HS codes are the building block of international trade. One sure thing, if you want to get your cross-border activities off to a flying start in 2023, you need to make sure your business masters HS code allocation.
“The data not only has to be available but also has to be of very good quality for purposes like customs, import duty, transport security, product safety,” commented Walter Trezek, a well-known e-commerce expert, on the biggest challenges ahead. With increasing pressure on businesses to provide high-quality data on packages, it is more crucial than ever to allocate the correct HS codes in 2023.
To make sure your business is not caught off-guard by HS code requirements in 2023, we’ve put together 4 quick tips for you.
What are HS codes and why are they so important?
First things first, to be on top of HS code allocation, it is important to understand their key role in cross-border trade. HS code stands for Harmonized System Code. It is a standardized coding system developed by the World Customs Organization (WCO) in 1988. The system helps identify and classify internationally traded goods for import and export with no language hurdle, as it uses numbers. It categorizes over 200,000 types of products in international trade, and it is used by more than 200 countries internationally.
In addition to breaking down language barriers when trading internationally, HS codes are especially used by customs authorities around the world to assess duties and taxes. That is why HS codes are at the beating heart of global trade, and an essential element of trade compliance. If you do not include HS codes on the commercial invoice and other shipping documents, your receiver might pay the wrong tax, and the shipment can also be delayed.
Tip 1: Be aware of the country-specific codes
Even though the HS nomenclature is globally harmonized, countries are allowed to use country specific codes to have more targeted tariff policies. The first 6 digits of an HS code are standardized and the same everywhere. However, countries can extend codes with an extra 2 to 6 digits. That is why you may have heard of different names such as HTS codes, or TARIC codes.
In practice, The United States uses the HTS codes system that comprises 4 extra digits in addition to the 6 harmonized HS digits. The EU uses a CN code for exports, which has 2 extra digits, and a TARIC code for EU imports with 10 digits in total (HS6+ 2+2). As you can see, there are differences depending on the country, but also on imports and exports. That is why the first step to successfully allocate HS codes is to know what country-specific version of the HS System you need to use.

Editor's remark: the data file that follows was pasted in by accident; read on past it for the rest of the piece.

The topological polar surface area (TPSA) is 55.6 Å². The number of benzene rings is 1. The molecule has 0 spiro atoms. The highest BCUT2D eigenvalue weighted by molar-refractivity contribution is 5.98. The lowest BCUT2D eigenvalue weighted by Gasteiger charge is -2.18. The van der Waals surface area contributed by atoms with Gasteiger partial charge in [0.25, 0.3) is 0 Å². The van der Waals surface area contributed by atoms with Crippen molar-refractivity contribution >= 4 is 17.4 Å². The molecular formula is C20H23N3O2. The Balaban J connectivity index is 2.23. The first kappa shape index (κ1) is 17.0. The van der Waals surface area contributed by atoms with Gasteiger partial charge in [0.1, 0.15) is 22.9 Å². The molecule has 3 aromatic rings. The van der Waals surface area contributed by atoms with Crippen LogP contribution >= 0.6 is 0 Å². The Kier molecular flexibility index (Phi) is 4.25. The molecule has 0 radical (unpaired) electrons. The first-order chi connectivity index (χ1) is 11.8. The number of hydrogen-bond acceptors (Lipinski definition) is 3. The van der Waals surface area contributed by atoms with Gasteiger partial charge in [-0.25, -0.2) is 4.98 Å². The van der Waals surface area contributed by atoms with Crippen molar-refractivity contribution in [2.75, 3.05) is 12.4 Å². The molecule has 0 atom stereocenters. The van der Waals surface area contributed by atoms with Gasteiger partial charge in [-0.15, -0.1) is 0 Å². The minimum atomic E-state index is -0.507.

Tip 2: Mind the nomenclature updates
As a cross-border player, you may know from experience that trade rules are not set in stone. The HS nomenclatures are no exception. The global HS nomenclature is updated every 5 years, the latest update being HS 2022. On its side, the EU publishes an updated version of its Combined Nomenclature (CN) every year. The new version was published on October 31, 2022 and took effect on January 1, 2023.
If you are not using an automated solution to allocate HS codes to your EU packages, you therefore need to timely evaluate the effects of the changes to prevent any surprises, delays, and incorrect declarations. At a glance, the 2023 update contains new subheadings to better monitor particular items. Eurora’s AI engine, which can automatically assign HS codes in real time, has already been trained with the nomenclature updates.
Tip 3: Know the trade regulations impacting HS codes
It is now clear that HS codes are at the heart of global trade compliance, especially when it comes to customs clearance. This means that when there are new regulations coming, they can directly or indirectly impact HS codes. HS codes are impacted in 2023 by the ICS2 release 2 in the EU. The ICS2 is a new customs electronic import system that requires carriers transporting packages into or through the EU to provide a complete set of data on the goods prior to arrival.
This new model impacts all businesses shipping to the EU because as of March 1, 2023, HS codes are required on customs forms for all EU-bound goods. If retailers do not provide HS codes with their shipments, the carrier or logistics provider have to assign them. This is an additional challenge for the carrier who won’t know the products and may unintentionally use incorrect HS codes. With this in mind, retailers should assign the correct HS codes on their packages themselves, so they can avoid delivery delays and errors.
Tip 4: Use an automated solution to allocate HS codes
As we saw, the HS nomenclature comprises over 200,000 types of products, each country can apply a country-specific code, and there are regular updates. Trying to manually handle this amount of data isn’t scalable and beyond the human brain’s capabilities. “Humans make human errors, and each person knows only a small part of the huge nomenclature world. A machine has a wider horizon than one person. With AI, all the knowledge coming from different people is in one machine together,” shared Kristi Helekivi, Manager of AI Monitoring at Eurora.
Given the complexity and the increasing pressure for high-quality data, why not put your HS code allocation on autopilot in 2023? Eurora’s HS code allocation service is powered by a proprietary AI engine that allocates HS codes in real time and supports country-specific nomenclatures. Our database is constantly updated with the latest changes, and our engine can process up to 5,000 requests in less than 100 milliseconds with 98% accuracy – the highest level of accuracy, speed, and automation available on the market. You can save countless hours of labor with the peace of mind that no manual error will occur.